By Bernardo Vizcaino
March 23 (Reuters) - Two top standard-setting bodies are proposing new guidelines for Islamic bonds that could increase investment in the instruments by making them more transparent and easier to structure.
Last week the Accounting and Auditing Organisation for Islamic Financial Institutions (AAOIFI) published draft accounting standards for sukuk that aim to clarify how they should be treated on balance sheets and the information which issuers should disclose.
Bahrain-based AAOIFI, whose standards are followed in whole or in part by Islamic financial institutions around the world, said it had also formed a working group to overhaul its sharia standards for sukuk. Sharia standards cover the instruments' compliance with Islamic principles.
Late last year, the Malaysia-based Islamic Financial Services Board (IFSB) drafted its own guidelines for disclosure related to Islamic capital market products, mainly focusing on sukuk.
The new standards could make sukuk more popular because both issuers and investors have complained that the instruments, which seek to replicate conventional bonds without the use of interest payments, can be complex and time-consuming to design, and difficult for investors to understand.
Aligning the market around common, specific standards, and requiring all issuers to disclose the same information, could help to resolve these problems.
Conventional debt issuance nearly doubled in the Gulf Arab region during 2016, reaching over $140 billion, but sukuk issuance dropped by 6 percent and stood below $20 billion for a second year running, Standard & Poor's estimated.
"Muted issuance could push the market toward more standardisation as issuers and advisors realise that the lack of volume is due to the complexity of the process," said Mohamad Damak, global head of Islamic Finance at S&P.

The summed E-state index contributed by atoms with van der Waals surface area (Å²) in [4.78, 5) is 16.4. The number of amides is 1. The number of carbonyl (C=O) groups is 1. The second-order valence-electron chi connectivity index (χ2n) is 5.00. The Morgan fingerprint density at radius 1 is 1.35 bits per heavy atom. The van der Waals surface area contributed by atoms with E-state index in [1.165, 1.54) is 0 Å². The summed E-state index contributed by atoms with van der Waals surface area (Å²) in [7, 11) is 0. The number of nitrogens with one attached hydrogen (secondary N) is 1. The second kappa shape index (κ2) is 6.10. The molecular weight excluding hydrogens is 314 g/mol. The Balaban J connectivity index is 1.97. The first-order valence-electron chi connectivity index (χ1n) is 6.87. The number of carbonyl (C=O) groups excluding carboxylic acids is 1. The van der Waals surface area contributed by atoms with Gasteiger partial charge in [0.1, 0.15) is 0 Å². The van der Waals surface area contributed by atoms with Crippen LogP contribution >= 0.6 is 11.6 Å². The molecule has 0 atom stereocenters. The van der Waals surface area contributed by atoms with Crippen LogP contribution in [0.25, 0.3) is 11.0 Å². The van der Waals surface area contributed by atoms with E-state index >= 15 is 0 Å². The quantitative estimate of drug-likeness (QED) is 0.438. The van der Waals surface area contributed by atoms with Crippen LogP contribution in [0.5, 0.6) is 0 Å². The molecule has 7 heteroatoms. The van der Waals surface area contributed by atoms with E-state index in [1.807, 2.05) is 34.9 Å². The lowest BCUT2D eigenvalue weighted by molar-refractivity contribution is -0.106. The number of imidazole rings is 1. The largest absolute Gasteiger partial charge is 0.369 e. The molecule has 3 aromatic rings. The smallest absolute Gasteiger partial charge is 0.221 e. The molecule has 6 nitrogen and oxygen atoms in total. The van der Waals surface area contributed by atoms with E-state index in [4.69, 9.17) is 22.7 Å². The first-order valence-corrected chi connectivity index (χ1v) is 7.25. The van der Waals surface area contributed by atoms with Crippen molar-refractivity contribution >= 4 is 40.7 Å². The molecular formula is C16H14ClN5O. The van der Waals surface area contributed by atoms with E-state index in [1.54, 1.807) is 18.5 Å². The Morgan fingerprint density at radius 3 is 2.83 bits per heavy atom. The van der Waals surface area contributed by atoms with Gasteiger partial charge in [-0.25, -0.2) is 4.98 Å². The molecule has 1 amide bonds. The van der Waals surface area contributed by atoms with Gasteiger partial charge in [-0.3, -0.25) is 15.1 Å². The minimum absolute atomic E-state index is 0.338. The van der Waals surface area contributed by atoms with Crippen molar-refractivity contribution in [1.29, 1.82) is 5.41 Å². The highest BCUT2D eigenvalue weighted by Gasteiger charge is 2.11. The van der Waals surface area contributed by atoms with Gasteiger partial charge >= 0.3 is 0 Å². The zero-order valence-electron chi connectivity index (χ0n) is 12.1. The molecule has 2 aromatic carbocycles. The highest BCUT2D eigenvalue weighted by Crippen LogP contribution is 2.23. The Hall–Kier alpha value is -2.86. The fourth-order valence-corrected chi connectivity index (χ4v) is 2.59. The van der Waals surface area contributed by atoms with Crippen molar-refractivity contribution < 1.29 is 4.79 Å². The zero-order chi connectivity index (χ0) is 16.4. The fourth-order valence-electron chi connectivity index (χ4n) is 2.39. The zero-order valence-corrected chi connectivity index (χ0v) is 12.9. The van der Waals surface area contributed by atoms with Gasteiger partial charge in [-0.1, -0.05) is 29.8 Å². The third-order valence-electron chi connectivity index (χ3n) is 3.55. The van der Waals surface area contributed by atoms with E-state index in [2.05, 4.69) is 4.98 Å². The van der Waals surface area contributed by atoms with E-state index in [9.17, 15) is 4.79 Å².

The proposed AAOIFI standards cover the accounting treatment of sukuk by special purpose vehicles, which are often used in Islamic bond transactions. The standards say when sukuk should be classified as equity, quasi-equity or a liability.
This could help to resolve a longstanding source of confusion among investors over whether sukuk are asset-backed, giving them a share of the instrument's underlying assets, or asset-based, in which they may only have limited recourse to those assets.
"These two terms are too similar and can even mislead unfamiliar investors bewildered by sukuk jargon," said Khalid Howladar, managing director at Dubai-based advisory firm Acreditus.
The IFSB draft covers disclosures on the risks involved in certifying products as sharia-compliant, capital-boosting structures, underlying assets, limitations on how sukuk can be traded, and investors' rights in case of default or restructuring.
The new IFSB standards would allow exemptions from certain disclosure requirements for governments and multilateral bodies issuing sukuk, though some in the industry are challenging that.
The General Council for Islamic Banks and Financial Institutions, a lobby group, said such exemptions should be avoided as they could complicate cross-border sukuk offers.
"Identification of assets for sovereign or multilateral sukuk issuances is essential," the Manama-based group said in written comments to the IFSB. The Islamic Development Bank and the Malaysia-based International Islamic Liquidity Management Corp are the main multilateral issuers of sukuk. (Editing by Andrew Torchia and Gareth Jones)